Number one. For the globe, I’ll need to know how many car-eligible positions we have, by region and area. Number two. I’ve gathered that data, and now I’m going to set a KPI of car-eligible position totals, especially during vehicle-ordering periods. Number three. I set a goal, what the cap is. 

Track the accurate data coming from the system. If you’re transitioning to a new FMC or OEM, you might have different contract terms. I want to track how fast we’re moving into those new players: from the legacy player to the new player. 

You do not want to run into a volume shortfall, especially if there’s an opportunity to enhance total cost of ownership—not increase it but decrease it. 

Those controls must be put into place. Control the number vehicles that move to your new players. 

And last, but not least, is safety. Control the safety.

To summarize, the KPIs have to be simple; importantly, they have to be linked to something. The car-eligible positions you have a control over and can monitor. Bring in your strategic partners. 

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Antich: I like the idea of the car-eligible positions because that establishes a benchmark.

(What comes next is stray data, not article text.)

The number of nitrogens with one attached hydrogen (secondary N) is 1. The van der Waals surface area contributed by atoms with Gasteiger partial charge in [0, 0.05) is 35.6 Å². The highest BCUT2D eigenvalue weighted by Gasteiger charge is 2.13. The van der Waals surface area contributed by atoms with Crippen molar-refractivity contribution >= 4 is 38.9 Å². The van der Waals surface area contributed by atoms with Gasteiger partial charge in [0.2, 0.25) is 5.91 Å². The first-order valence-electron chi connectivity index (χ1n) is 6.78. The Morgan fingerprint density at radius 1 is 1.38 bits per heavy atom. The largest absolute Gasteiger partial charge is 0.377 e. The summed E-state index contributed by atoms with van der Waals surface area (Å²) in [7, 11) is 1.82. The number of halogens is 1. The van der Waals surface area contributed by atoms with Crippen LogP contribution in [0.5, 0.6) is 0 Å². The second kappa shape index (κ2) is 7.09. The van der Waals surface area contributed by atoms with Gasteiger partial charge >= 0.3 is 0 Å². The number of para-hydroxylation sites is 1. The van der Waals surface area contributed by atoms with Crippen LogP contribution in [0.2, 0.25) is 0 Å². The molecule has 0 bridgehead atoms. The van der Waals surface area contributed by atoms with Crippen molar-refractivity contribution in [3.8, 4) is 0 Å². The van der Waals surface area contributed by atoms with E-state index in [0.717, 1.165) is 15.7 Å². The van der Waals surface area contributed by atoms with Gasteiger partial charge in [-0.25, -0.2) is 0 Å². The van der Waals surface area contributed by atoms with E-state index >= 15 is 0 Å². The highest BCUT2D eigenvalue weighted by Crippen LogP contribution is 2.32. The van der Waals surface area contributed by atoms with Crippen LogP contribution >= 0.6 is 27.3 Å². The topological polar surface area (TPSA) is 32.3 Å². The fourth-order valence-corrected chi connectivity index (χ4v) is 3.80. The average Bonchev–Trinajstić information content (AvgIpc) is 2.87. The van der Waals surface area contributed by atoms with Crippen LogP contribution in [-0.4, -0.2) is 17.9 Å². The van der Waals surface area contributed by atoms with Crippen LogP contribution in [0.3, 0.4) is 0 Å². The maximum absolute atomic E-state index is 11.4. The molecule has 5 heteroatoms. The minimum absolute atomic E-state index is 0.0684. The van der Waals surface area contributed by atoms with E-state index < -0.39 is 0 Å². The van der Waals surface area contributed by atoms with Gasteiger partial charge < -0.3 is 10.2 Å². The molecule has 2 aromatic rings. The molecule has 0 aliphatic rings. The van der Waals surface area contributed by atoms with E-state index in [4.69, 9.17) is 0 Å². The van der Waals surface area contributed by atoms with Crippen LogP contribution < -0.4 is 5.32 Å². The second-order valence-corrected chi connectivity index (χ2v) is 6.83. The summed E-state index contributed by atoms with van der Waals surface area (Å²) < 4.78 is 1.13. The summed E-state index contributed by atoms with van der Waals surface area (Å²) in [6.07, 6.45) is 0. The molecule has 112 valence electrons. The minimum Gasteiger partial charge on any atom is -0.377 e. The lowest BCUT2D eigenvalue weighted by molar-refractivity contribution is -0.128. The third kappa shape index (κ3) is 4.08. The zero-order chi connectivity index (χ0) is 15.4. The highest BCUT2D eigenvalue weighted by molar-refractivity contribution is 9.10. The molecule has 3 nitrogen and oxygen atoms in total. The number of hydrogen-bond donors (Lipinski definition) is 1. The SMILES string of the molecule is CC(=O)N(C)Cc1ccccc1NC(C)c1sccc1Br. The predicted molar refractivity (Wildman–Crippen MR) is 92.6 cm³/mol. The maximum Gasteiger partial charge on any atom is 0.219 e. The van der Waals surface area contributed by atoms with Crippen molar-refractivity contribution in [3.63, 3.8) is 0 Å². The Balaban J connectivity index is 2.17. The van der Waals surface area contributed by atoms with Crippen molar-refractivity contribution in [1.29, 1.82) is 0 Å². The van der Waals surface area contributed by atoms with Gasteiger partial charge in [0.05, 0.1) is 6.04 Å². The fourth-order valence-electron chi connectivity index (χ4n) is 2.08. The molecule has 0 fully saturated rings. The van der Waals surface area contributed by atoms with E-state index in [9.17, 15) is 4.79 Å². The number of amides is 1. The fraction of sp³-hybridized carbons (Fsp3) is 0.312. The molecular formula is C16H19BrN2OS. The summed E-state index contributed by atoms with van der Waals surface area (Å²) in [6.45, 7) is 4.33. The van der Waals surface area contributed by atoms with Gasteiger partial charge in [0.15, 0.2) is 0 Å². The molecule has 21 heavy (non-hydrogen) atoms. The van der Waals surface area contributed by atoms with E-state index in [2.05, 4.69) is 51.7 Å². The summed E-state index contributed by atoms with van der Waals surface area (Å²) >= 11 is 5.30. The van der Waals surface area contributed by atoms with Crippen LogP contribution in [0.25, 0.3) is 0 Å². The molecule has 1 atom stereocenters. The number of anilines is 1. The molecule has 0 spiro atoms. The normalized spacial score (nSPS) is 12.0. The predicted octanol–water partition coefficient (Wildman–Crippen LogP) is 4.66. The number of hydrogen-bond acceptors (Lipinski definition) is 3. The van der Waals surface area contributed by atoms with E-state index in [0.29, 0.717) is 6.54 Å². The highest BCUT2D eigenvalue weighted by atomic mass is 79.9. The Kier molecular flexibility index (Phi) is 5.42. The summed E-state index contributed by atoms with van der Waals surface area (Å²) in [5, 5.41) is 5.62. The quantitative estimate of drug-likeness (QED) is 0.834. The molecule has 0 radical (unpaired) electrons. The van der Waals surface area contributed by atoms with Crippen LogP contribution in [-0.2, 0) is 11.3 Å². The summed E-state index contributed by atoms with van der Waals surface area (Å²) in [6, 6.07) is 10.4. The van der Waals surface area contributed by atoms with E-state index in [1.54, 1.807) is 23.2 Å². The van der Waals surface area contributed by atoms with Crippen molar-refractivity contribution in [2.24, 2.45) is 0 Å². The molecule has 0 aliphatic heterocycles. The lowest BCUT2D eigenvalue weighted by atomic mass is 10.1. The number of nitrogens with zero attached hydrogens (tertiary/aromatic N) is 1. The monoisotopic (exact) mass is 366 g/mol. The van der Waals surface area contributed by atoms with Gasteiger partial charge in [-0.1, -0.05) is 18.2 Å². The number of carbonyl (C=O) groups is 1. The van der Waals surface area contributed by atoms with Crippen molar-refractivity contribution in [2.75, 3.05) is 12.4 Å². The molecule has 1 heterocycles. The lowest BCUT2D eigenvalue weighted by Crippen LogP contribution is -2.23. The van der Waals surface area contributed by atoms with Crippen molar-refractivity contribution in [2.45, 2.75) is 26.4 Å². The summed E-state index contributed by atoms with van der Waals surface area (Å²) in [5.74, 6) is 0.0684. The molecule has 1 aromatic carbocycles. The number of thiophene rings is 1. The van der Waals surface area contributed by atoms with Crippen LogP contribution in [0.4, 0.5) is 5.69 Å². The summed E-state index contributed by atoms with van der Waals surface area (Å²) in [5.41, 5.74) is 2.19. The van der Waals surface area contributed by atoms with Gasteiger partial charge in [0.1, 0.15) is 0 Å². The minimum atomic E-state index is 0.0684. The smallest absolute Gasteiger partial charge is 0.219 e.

Mark, you mentioned market alignment. What exactly do you mean by market alignment in your different regions?

Peabody: Outside the United States and Canada, we mostly have benefit vehicles, based on job grade. Somebody who is a low-level job grade probably isn’t getting the highest-end Mercedes available. That’s what the market alignment is.

 

Mobility Management

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Antich: John, you see a transitioning from global fleet management to global mobility management. In certain parts of the world, particularly in the European fleet market, mobility management has a strong focus. What are the current trends in mobility management and, in particular, multimodel transportation from a global perspective?

Dmochowsky: When I look at mobility, I bring in digitalization and what’s happening today on the fleet manager’s desk. What are they working on? Obviously, the fleet professional does a good job spec’ing vehicles and being market aligned. They know what’s on the market. There are plenty of resources to find that out. 

However, it’s also important to have connectivity to the Human Resources (HR) team player. The HR player is involved with transporting one person from point A to point B. And that is the area of mobility. 

To see if mobility works, we take a snapshot of what’s available in the market. Take the United Kingdom for example. I have a lot of car-eligible people I’ve tracked who have the option to take a car or an allowance. An allowance may work better for employees who must pay parking fees in an urban setting. A mobility approach would probably be a better fit for those folks’ needs in the city.